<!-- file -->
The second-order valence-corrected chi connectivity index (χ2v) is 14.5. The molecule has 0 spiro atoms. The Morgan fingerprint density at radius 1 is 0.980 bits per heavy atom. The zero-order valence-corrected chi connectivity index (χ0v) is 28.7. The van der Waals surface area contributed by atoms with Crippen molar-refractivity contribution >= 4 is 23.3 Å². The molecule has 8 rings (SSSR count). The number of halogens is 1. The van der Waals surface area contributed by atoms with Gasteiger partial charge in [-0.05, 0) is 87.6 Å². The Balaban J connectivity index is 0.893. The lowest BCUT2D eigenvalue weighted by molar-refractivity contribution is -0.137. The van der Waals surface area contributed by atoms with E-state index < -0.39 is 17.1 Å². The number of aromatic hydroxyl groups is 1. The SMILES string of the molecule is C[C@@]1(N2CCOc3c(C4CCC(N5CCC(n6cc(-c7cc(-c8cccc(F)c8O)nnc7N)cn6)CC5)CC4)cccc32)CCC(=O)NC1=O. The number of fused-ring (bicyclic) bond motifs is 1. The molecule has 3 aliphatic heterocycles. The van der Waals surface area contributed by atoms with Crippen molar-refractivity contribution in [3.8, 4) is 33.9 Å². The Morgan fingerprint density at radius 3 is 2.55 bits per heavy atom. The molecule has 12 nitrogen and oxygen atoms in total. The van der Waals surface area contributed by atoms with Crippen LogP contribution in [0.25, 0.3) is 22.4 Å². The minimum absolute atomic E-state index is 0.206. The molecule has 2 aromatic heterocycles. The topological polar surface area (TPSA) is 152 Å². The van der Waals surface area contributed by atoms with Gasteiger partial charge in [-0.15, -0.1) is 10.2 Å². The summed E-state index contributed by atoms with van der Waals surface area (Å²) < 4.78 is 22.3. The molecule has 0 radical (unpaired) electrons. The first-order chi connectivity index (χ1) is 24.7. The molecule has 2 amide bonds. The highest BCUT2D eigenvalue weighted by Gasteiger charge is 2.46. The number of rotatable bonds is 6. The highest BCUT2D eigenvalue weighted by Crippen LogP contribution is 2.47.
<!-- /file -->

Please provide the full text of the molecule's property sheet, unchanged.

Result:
The second-order valence-corrected chi connectivity index (χ2v) is 14.5. The molecule has 0 spiro atoms. The Morgan fingerprint density at radius 1 is 0.980 bits per heavy atom. The zero-order valence-corrected chi connectivity index (χ0v) is 28.7. The van der Waals surface area contributed by atoms with Crippen molar-refractivity contribution >= 4 is 23.3 Å². The molecule has 8 rings (SSSR count). The number of halogens is 1. The van der Waals surface area contributed by atoms with Gasteiger partial charge in [-0.05, 0) is 87.6 Å². The Balaban J connectivity index is 0.893. The lowest BCUT2D eigenvalue weighted by molar-refractivity contribution is -0.137. The van der Waals surface area contributed by atoms with E-state index < -0.39 is 17.1 Å². The number of aromatic hydroxyl groups is 1. The SMILES string of the molecule is C[C@@]1(N2CCOc3c(C4CCC(N5CCC(n6cc(-c7cc(-c8cccc(F)c8O)nnc7N)cn6)CC5)CC4)cccc32)CCC(=O)NC1=O. The number of fused-ring (bicyclic) bond motifs is 1. The molecule has 3 aliphatic heterocycles. The van der Waals surface area contributed by atoms with Crippen molar-refractivity contribution in [3.8, 4) is 33.9 Å². The Morgan fingerprint density at radius 3 is 2.55 bits per heavy atom. The molecule has 12 nitrogen and oxygen atoms in total. The van der Waals surface area contributed by atoms with Crippen LogP contribution in [0.25, 0.3) is 22.4 Å². The minimum absolute atomic E-state index is 0.206. The molecule has 2 aromatic heterocycles. The topological polar surface area (TPSA) is 152 Å². The van der Waals surface area contributed by atoms with Gasteiger partial charge in [-0.15, -0.1) is 10.2 Å². The summed E-state index contributed by atoms with van der Waals surface area (Å²) < 4.78 is 22.3. The molecule has 0 radical (unpaired) electrons. The first-order chi connectivity index (χ1) is 24.7. The molecule has 2 amide bonds. The highest BCUT2D eigenvalue weighted by Gasteiger charge is 2.46. The number of rotatable bonds is 6. The highest BCUT2D eigenvalue weighted by Crippen LogP contribution is 2.47.